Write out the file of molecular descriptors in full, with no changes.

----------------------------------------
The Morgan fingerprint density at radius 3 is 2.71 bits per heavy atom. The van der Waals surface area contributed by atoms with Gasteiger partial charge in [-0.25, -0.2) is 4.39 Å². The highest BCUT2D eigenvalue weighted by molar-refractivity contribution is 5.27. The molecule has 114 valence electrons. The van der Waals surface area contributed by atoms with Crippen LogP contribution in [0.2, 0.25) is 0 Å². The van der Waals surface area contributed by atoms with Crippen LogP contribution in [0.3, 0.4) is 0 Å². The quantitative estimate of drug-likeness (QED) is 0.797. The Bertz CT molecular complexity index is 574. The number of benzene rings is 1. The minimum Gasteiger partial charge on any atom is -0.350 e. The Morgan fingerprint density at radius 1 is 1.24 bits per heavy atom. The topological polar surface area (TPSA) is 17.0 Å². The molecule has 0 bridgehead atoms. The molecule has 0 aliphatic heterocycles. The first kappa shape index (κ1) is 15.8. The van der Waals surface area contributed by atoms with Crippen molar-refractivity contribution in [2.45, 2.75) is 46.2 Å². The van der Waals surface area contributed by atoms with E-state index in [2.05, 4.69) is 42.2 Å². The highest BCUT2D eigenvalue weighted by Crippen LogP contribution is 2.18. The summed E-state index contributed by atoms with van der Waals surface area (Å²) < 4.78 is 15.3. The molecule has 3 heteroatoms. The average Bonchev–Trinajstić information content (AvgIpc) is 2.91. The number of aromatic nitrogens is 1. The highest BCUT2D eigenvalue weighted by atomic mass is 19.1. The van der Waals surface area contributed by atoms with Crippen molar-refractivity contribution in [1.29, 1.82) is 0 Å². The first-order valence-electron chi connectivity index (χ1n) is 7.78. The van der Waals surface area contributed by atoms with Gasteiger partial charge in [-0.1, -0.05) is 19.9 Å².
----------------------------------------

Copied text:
The Morgan fingerprint density at radius 3 is 2.71 bits per heavy atom. The van der Waals surface area contributed by atoms with Gasteiger partial charge in [-0.25, -0.2) is 4.39 Å². The highest BCUT2D eigenvalue weighted by molar-refractivity contribution is 5.27. The molecule has 114 valence electrons. The van der Waals surface area contributed by atoms with Crippen LogP contribution in [0.2, 0.25) is 0 Å². The van der Waals surface area contributed by atoms with Crippen LogP contribution in [0.3, 0.4) is 0 Å². The quantitative estimate of drug-likeness (QED) is 0.797. The Bertz CT molecular complexity index is 574. The number of benzene rings is 1. The minimum Gasteiger partial charge on any atom is -0.350 e. The Morgan fingerprint density at radius 1 is 1.24 bits per heavy atom. The topological polar surface area (TPSA) is 17.0 Å². The molecule has 0 bridgehead atoms. The molecule has 0 aliphatic heterocycles. The first kappa shape index (κ1) is 15.8. The van der Waals surface area contributed by atoms with Crippen molar-refractivity contribution in [2.45, 2.75) is 46.2 Å². The van der Waals surface area contributed by atoms with E-state index in [2.05, 4.69) is 42.2 Å². The highest BCUT2D eigenvalue weighted by Crippen LogP contribution is 2.18. The summed E-state index contributed by atoms with van der Waals surface area (Å²) < 4.78 is 15.3. The molecule has 3 heteroatoms. The average Bonchev–Trinajstić information content (AvgIpc) is 2.91. The number of aromatic nitrogens is 1. The highest BCUT2D eigenvalue weighted by atomic mass is 19.1. The van der Waals surface area contributed by atoms with Crippen molar-refractivity contribution in [1.29, 1.82) is 0 Å². The first-order valence-electron chi connectivity index (χ1n) is 7.78. The van der Waals surface area contributed by atoms with Gasteiger partial charge in [-0.1, -0.05) is 19.9 Å².